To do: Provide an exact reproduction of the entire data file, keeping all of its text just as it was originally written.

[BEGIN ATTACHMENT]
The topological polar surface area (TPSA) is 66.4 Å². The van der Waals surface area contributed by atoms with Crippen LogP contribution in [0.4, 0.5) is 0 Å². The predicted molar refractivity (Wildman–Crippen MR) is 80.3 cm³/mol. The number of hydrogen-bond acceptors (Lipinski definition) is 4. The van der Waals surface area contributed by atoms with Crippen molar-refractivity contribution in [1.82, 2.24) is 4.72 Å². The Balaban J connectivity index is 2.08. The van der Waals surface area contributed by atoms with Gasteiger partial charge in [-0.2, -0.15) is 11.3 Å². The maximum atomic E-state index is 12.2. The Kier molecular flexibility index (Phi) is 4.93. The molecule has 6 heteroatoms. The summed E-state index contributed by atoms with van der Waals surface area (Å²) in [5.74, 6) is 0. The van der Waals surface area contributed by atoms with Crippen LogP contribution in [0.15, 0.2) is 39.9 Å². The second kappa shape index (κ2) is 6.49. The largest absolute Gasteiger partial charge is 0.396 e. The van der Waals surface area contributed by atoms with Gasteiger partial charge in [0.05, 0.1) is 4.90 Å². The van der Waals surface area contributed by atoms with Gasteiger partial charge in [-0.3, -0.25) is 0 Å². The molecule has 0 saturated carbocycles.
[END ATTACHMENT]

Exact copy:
The topological polar surface area (TPSA) is 66.4 Å². The van der Waals surface area contributed by atoms with Crippen LogP contribution in [0.4, 0.5) is 0 Å². The predicted molar refractivity (Wildman–Crippen MR) is 80.3 cm³/mol. The number of hydrogen-bond acceptors (Lipinski definition) is 4. The van der Waals surface area contributed by atoms with Crippen molar-refractivity contribution in [1.82, 2.24) is 4.72 Å². The Balaban J connectivity index is 2.08. The van der Waals surface area contributed by atoms with Gasteiger partial charge in [-0.2, -0.15) is 11.3 Å². The maximum atomic E-state index is 12.2. The Kier molecular flexibility index (Phi) is 4.93. The molecule has 6 heteroatoms. The summed E-state index contributed by atoms with van der Waals surface area (Å²) in [5.74, 6) is 0. The van der Waals surface area contributed by atoms with Crippen LogP contribution in [0.15, 0.2) is 39.9 Å². The second kappa shape index (κ2) is 6.49. The largest absolute Gasteiger partial charge is 0.396 e. The van der Waals surface area contributed by atoms with Gasteiger partial charge in [0.05, 0.1) is 4.90 Å². The van der Waals surface area contributed by atoms with Gasteiger partial charge in [-0.3, -0.25) is 0 Å². The molecule has 0 saturated carbocycles.